We celebrate April 24 as the birthday of the Library of Congress. On April 24, 1800, President John Adams approved the appropriation of $5,000 for the purchase of “such books as may be necessary for the use of congress.” It would take a bit longer for the Library of Congress to have books, a home, and a librarian. The initial collection of 740 volumes and three maps was ordered from London, and arrived in 1801. They were stored in the U.S. Capitol, the Library’s home for nearly the first century of its existence. In early 1802, President Thomas Jefferson approved the first law defining the library’s functions and created the post of Librarian of Congress.
This architectural drawing of the U.S. Capitol from between 1808 and 1809 shows the location of the then Congressional Library, at upper right in the drawing and more visible in the detail below.
Take a look back at the Library of Congress during its years in the Capitol building before it finally had a home of its own in 1897 in the Thomas Jefferson Memorial Building. You can start to see how overcrowded the space became as the collections grew, necessitating the need to move to more spacious quarters!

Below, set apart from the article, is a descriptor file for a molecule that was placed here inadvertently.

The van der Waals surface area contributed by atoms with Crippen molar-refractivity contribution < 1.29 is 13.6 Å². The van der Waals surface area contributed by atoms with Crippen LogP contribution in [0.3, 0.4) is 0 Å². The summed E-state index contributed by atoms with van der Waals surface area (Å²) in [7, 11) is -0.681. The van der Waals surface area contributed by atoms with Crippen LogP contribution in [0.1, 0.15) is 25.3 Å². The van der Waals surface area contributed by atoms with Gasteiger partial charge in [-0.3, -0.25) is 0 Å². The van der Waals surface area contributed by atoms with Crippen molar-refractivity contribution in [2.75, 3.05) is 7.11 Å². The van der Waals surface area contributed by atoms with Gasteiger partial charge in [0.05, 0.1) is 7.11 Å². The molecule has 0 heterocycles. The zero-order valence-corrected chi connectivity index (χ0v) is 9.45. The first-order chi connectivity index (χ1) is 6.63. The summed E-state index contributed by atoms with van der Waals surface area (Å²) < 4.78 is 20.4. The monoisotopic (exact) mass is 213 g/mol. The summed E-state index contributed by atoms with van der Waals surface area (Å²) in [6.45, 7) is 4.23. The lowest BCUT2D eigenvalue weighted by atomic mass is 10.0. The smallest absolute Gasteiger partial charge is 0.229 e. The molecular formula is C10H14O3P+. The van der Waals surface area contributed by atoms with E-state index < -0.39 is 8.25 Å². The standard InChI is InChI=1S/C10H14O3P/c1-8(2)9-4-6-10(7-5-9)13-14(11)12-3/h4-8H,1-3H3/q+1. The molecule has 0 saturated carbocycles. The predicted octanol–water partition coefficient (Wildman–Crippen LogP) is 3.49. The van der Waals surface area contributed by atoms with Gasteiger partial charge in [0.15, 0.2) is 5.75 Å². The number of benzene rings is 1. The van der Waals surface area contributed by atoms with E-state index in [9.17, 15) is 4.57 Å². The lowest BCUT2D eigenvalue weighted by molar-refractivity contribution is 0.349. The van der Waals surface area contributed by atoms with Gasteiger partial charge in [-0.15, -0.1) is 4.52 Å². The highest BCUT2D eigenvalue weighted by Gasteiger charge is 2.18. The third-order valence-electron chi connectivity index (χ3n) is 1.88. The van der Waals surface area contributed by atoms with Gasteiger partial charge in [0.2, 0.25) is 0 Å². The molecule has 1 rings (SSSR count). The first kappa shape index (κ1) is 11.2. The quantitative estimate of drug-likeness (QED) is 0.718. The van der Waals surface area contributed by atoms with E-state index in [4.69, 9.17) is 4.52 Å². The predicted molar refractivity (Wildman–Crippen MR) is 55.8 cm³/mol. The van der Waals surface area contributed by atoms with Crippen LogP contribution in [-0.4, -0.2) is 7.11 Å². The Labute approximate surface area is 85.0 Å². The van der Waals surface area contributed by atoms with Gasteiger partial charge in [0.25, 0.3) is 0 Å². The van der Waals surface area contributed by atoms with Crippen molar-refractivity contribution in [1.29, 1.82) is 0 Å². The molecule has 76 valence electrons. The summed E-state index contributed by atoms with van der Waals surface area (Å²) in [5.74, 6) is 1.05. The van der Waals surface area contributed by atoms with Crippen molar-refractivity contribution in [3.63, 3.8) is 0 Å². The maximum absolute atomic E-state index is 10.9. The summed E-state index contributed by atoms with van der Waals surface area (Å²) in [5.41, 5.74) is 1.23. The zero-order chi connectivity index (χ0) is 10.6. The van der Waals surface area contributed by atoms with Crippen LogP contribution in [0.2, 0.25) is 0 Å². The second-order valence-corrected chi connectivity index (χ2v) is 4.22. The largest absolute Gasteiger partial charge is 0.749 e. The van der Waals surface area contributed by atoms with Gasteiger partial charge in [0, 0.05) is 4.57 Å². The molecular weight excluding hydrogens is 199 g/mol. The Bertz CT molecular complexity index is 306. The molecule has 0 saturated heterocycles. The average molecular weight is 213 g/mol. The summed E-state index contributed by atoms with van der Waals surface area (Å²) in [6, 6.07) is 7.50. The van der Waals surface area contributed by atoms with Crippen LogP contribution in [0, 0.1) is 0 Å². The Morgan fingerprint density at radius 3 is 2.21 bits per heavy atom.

- Read more about the history of the Library of Congress.
- The Library of Congress marked its bicentennial in 2000 with a number of celebrations, including this symposium you can watch and enjoy: Poetry & the American People.
- Wander through the halls of the U.S. Capitol through these stereographs, many taken during the time it housed the Library of Congress.